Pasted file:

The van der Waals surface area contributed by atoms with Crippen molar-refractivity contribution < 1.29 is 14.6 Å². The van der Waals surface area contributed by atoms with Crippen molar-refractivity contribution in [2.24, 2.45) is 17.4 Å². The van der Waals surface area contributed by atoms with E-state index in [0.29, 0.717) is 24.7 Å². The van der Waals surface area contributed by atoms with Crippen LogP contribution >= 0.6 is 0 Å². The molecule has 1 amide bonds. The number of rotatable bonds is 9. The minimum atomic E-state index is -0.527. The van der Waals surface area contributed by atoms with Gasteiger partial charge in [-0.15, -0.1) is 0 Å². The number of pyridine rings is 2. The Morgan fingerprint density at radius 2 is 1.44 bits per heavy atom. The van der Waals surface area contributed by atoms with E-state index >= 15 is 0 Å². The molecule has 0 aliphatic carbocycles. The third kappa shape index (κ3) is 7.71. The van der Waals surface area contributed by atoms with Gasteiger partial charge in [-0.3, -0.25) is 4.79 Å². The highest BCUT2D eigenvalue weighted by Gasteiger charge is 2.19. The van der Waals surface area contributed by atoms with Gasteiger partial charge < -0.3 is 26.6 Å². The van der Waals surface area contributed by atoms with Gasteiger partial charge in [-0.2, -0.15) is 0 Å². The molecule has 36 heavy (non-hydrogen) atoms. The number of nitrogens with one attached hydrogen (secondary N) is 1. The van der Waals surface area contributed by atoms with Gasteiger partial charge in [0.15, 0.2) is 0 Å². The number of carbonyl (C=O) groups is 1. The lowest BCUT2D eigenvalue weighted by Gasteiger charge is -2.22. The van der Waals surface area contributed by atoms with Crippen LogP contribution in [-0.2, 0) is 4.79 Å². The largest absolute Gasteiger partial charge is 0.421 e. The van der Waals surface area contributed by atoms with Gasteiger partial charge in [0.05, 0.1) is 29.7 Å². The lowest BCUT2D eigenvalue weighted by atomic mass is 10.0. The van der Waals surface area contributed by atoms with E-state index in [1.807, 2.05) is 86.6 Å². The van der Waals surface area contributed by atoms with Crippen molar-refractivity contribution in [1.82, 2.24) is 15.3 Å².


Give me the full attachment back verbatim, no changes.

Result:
The van der Waals surface area contributed by atoms with Crippen molar-refractivity contribution < 1.29 is 14.6 Å². The van der Waals surface area contributed by atoms with Crippen molar-refractivity contribution in [2.24, 2.45) is 17.4 Å². The van der Waals surface area contributed by atoms with E-state index in [0.29, 0.717) is 24.7 Å². The van der Waals surface area contributed by atoms with Crippen LogP contribution >= 0.6 is 0 Å². The molecule has 1 amide bonds. The number of rotatable bonds is 9. The minimum atomic E-state index is -0.527. The van der Waals surface area contributed by atoms with Gasteiger partial charge in [-0.15, -0.1) is 0 Å². The number of pyridine rings is 2. The Morgan fingerprint density at radius 2 is 1.44 bits per heavy atom. The van der Waals surface area contributed by atoms with E-state index >= 15 is 0 Å². The molecule has 0 aliphatic carbocycles. The third kappa shape index (κ3) is 7.71. The van der Waals surface area contributed by atoms with Gasteiger partial charge in [-0.3, -0.25) is 4.79 Å². The highest BCUT2D eigenvalue weighted by Gasteiger charge is 2.19. The van der Waals surface area contributed by atoms with Gasteiger partial charge < -0.3 is 26.6 Å². The van der Waals surface area contributed by atoms with Gasteiger partial charge in [-0.2, -0.15) is 0 Å². The molecule has 36 heavy (non-hydrogen) atoms. The number of nitrogens with one attached hydrogen (secondary N) is 1. The van der Waals surface area contributed by atoms with Gasteiger partial charge in [0.15, 0.2) is 0 Å². The number of carbonyl (C=O) groups is 1. The lowest BCUT2D eigenvalue weighted by Gasteiger charge is -2.22. The van der Waals surface area contributed by atoms with Crippen LogP contribution in [-0.2, 0) is 4.79 Å². The largest absolute Gasteiger partial charge is 0.421 e. The van der Waals surface area contributed by atoms with Gasteiger partial charge in [0.05, 0.1) is 29.7 Å². The lowest BCUT2D eigenvalue weighted by atomic mass is 10.0. The van der Waals surface area contributed by atoms with E-state index in [1.807, 2.05) is 86.6 Å². The van der Waals surface area contributed by atoms with Crippen molar-refractivity contribution in [1.82, 2.24) is 15.3 Å².